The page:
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Genesis Publications (Hardcover)

5 Stars

By Gillian G. Gaar

The centerpieces of this gorgeous book are the re-creations of two scrapbooks Janis Joplin put together: one while in high school (the “Days & Summers” part), and the other as a rising music star in San Francisco (the “Scrapbook 1966-68” part). The book also serves as a Joplin biography, featuring interviews from family and friends: Joplin’s siblings, Big Brother’s Peter Albin, Grace Slick, Kris Kristofferson and poster artist Stanley Mouse, to mention a few.

For all her reputation as one of rock’s great rebels, Days & Summers reveals Joplin’s very conventional upbringing. There’s a copy of the very first article about her, as a teenage volunteer at the local library, posing by one of her drawings. The high school scrapbook has copies of the school football team schedule, a “Certificate of Award” for accomplishments in “English — Journalism,” and the program for a meeting of the Future Teachers of America club of which Joplin was a member. It’s a nostalgic look at 1950s American culture.

The “1966-68” scrapbook charts Joplin’s rise to fame. Among the many articles and artifacts, there’s an early article from the Austin Statesman, heralding her as the “best blues singer in the country.” A handbill for the January 1966 “Trips Festival,” with a handwritten notation underneath: “Ken Kesey’s Trips Festival started it all.” Her astrological chart. A poem from a fan, “shyly handed to me after a gig.” There’s even part of an admonishing letter from her father, asking if she’ll confirm that she won’t be returning to college in Texas. Suspecting the answer, he offers grudging support: “All we can do, I guess, is to wish you the very best of luck and all success you hope for.” It’s great fun to browse through, and the excitement that Joplin clearly had in charting her own career is palpable.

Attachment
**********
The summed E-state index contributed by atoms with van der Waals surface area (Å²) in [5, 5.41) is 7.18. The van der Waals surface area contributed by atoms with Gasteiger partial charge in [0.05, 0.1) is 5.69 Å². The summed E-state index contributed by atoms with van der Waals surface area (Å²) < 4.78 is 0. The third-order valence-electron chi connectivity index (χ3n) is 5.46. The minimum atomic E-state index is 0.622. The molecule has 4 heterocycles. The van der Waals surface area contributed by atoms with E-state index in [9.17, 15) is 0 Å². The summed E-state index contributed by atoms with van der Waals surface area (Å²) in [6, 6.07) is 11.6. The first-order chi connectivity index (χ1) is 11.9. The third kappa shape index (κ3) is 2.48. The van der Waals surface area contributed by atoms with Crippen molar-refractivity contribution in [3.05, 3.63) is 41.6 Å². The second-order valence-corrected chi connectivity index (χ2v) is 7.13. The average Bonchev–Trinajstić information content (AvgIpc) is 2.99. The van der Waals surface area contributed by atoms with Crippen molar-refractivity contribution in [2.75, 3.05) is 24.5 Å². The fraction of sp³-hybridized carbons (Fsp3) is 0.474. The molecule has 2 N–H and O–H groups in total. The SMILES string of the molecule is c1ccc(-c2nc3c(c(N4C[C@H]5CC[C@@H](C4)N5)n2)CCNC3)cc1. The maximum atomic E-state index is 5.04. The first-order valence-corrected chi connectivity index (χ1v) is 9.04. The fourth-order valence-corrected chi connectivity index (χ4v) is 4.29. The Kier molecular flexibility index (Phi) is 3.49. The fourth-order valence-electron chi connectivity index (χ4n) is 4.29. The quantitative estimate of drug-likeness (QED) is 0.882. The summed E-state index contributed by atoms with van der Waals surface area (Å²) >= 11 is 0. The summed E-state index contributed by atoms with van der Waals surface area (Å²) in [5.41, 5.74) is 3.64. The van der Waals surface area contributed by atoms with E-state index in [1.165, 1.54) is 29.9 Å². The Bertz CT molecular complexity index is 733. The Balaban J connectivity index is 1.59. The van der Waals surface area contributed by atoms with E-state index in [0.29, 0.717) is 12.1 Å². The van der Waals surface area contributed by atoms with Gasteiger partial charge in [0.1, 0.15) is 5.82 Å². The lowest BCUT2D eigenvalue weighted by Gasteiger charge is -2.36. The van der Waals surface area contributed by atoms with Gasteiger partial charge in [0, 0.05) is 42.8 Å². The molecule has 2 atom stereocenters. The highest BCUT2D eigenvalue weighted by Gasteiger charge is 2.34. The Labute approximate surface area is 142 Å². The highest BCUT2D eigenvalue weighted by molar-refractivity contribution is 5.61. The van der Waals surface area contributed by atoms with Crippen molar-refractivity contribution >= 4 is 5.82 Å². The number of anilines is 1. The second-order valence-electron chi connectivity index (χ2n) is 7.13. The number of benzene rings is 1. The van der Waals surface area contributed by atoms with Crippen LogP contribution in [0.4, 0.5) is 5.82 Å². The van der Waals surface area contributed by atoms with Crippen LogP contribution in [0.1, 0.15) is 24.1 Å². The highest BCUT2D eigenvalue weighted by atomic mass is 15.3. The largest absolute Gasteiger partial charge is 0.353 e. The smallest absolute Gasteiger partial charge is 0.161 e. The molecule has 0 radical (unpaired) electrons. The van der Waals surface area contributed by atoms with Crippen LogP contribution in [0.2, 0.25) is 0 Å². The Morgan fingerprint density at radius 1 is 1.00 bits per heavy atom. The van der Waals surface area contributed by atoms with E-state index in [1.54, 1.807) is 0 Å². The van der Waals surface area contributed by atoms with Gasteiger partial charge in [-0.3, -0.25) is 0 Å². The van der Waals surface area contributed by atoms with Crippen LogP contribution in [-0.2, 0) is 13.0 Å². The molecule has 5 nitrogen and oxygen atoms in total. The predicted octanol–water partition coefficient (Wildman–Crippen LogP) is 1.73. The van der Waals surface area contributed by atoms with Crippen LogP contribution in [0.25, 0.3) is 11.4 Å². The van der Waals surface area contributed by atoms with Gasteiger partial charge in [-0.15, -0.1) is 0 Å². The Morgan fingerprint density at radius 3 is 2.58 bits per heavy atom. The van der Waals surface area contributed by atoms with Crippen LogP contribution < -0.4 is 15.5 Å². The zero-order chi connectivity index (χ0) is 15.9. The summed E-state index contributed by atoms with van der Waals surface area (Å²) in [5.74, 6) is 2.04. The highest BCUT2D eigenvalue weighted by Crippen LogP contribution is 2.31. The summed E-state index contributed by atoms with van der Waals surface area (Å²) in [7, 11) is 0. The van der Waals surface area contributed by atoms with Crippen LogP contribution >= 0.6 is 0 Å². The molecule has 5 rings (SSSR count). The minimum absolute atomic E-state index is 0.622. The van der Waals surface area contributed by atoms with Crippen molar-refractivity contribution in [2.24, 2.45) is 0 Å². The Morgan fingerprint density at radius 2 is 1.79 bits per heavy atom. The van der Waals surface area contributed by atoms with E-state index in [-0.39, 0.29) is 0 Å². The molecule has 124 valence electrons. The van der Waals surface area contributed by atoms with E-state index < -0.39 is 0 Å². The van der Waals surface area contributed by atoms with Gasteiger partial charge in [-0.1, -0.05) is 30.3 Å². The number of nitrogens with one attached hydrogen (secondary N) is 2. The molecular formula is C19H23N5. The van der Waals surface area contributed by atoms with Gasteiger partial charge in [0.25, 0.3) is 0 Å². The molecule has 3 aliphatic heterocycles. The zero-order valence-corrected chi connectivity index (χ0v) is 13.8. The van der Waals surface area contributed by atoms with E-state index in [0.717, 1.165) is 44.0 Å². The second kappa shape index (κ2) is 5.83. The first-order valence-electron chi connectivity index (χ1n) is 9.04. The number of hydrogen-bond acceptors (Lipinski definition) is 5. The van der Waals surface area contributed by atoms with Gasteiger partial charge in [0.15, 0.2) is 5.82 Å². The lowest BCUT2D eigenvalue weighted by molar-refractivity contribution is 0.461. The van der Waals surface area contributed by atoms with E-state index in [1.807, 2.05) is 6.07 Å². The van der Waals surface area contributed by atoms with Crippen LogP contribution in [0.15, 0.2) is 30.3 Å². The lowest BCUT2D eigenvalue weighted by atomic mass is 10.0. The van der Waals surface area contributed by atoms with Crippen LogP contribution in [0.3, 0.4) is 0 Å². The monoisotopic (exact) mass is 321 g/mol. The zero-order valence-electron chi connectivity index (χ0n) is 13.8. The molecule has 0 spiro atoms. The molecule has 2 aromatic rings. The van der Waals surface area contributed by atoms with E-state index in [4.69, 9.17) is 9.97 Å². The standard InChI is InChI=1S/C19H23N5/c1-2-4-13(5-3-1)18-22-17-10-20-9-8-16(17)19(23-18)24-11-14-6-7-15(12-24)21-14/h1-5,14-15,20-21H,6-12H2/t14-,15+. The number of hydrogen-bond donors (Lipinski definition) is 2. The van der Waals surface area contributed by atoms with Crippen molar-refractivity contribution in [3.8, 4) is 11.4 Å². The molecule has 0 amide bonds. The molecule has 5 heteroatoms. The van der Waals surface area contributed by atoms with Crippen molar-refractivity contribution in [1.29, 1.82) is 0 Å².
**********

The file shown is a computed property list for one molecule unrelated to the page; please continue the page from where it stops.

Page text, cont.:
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The book’s final section features quotes and more memorabilia. It doesn’t have as much of a personal touch, but is still a nice addendum to the main event. It’s especially heartwarming to read how much she’s still missed; “I’ll never forget that woman,” says Powell St. John, who played with Joplin in Austin.

Days & Summers is available in Collector and Deluxe editions, each also including a 7-inch single with 1964 recordings of Joplin and Jorma Kaukonen. They’re not cheap, but as Joplin might have said, “If you’ve got the bread — dig it!”



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